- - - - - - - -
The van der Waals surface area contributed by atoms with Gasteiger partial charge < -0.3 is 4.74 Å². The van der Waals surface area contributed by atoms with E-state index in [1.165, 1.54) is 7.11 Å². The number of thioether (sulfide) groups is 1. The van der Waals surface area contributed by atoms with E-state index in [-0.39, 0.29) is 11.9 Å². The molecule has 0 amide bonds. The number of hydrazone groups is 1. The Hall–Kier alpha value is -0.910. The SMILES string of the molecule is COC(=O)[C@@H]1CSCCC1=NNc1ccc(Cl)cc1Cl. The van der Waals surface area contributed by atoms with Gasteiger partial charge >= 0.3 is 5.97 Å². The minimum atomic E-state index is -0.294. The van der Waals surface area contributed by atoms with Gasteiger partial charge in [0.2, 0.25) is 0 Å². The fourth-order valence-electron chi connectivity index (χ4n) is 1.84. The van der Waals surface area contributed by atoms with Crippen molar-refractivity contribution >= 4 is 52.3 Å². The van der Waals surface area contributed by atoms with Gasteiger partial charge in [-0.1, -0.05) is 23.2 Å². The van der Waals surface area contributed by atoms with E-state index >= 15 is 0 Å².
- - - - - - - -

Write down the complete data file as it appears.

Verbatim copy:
The van der Waals surface area contributed by atoms with Gasteiger partial charge < -0.3 is 4.74 Å². The van der Waals surface area contributed by atoms with E-state index in [1.165, 1.54) is 7.11 Å². The number of thioether (sulfide) groups is 1. The van der Waals surface area contributed by atoms with E-state index in [-0.39, 0.29) is 11.9 Å². The molecule has 0 amide bonds. The number of hydrazone groups is 1. The Hall–Kier alpha value is -0.910. The SMILES string of the molecule is COC(=O)[C@@H]1CSCCC1=NNc1ccc(Cl)cc1Cl. The van der Waals surface area contributed by atoms with Gasteiger partial charge >= 0.3 is 5.97 Å². The minimum atomic E-state index is -0.294. The van der Waals surface area contributed by atoms with Gasteiger partial charge in [0.2, 0.25) is 0 Å². The fourth-order valence-electron chi connectivity index (χ4n) is 1.84. The van der Waals surface area contributed by atoms with Crippen molar-refractivity contribution >= 4 is 52.3 Å². The van der Waals surface area contributed by atoms with Gasteiger partial charge in [-0.1, -0.05) is 23.2 Å². The van der Waals surface area contributed by atoms with E-state index >= 15 is 0 Å².